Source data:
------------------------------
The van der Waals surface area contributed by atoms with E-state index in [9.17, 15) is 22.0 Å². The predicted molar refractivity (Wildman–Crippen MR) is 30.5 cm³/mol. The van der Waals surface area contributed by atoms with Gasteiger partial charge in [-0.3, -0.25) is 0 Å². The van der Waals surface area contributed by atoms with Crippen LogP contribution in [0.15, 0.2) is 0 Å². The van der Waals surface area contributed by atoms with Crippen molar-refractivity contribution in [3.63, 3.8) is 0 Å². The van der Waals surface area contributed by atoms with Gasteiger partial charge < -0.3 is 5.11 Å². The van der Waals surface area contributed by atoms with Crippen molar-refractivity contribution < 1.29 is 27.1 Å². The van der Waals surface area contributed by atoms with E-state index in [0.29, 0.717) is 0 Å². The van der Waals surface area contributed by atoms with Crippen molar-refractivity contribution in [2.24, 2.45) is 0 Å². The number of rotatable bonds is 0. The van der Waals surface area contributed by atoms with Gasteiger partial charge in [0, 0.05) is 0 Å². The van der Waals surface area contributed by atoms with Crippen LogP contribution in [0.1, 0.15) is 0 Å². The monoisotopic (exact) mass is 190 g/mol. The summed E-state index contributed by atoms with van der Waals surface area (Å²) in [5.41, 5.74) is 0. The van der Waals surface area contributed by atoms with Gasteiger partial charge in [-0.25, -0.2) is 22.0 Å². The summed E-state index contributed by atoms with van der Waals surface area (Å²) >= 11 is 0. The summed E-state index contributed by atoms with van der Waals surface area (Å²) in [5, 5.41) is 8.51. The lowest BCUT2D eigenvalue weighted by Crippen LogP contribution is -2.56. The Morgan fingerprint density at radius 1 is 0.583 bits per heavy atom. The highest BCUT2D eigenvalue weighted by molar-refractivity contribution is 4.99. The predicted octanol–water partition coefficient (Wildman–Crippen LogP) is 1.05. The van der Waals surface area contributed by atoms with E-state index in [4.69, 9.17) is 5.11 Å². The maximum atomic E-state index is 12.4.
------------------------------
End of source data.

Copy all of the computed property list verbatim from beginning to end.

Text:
The van der Waals surface area contributed by atoms with E-state index in [9.17, 15) is 22.0 Å². The predicted molar refractivity (Wildman–Crippen MR) is 30.5 cm³/mol. The van der Waals surface area contributed by atoms with Gasteiger partial charge in [-0.3, -0.25) is 0 Å². The van der Waals surface area contributed by atoms with Crippen LogP contribution in [0.15, 0.2) is 0 Å². The van der Waals surface area contributed by atoms with Crippen molar-refractivity contribution in [3.63, 3.8) is 0 Å². The van der Waals surface area contributed by atoms with Gasteiger partial charge < -0.3 is 5.11 Å². The van der Waals surface area contributed by atoms with Crippen molar-refractivity contribution < 1.29 is 27.1 Å². The van der Waals surface area contributed by atoms with E-state index in [0.29, 0.717) is 0 Å². The van der Waals surface area contributed by atoms with Crippen molar-refractivity contribution in [2.24, 2.45) is 0 Å². The number of rotatable bonds is 0. The van der Waals surface area contributed by atoms with Gasteiger partial charge in [0, 0.05) is 0 Å². The van der Waals surface area contributed by atoms with Crippen LogP contribution in [0.1, 0.15) is 0 Å². The monoisotopic (exact) mass is 190 g/mol. The summed E-state index contributed by atoms with van der Waals surface area (Å²) in [5.41, 5.74) is 0. The van der Waals surface area contributed by atoms with Gasteiger partial charge in [-0.25, -0.2) is 22.0 Å². The summed E-state index contributed by atoms with van der Waals surface area (Å²) >= 11 is 0. The summed E-state index contributed by atoms with van der Waals surface area (Å²) in [5, 5.41) is 8.51. The lowest BCUT2D eigenvalue weighted by Crippen LogP contribution is -2.56. The Morgan fingerprint density at radius 1 is 0.583 bits per heavy atom. The highest BCUT2D eigenvalue weighted by molar-refractivity contribution is 4.99. The predicted octanol–water partition coefficient (Wildman–Crippen LogP) is 1.05. The van der Waals surface area contributed by atoms with E-state index in [4.69, 9.17) is 5.11 Å². The maximum atomic E-state index is 12.4.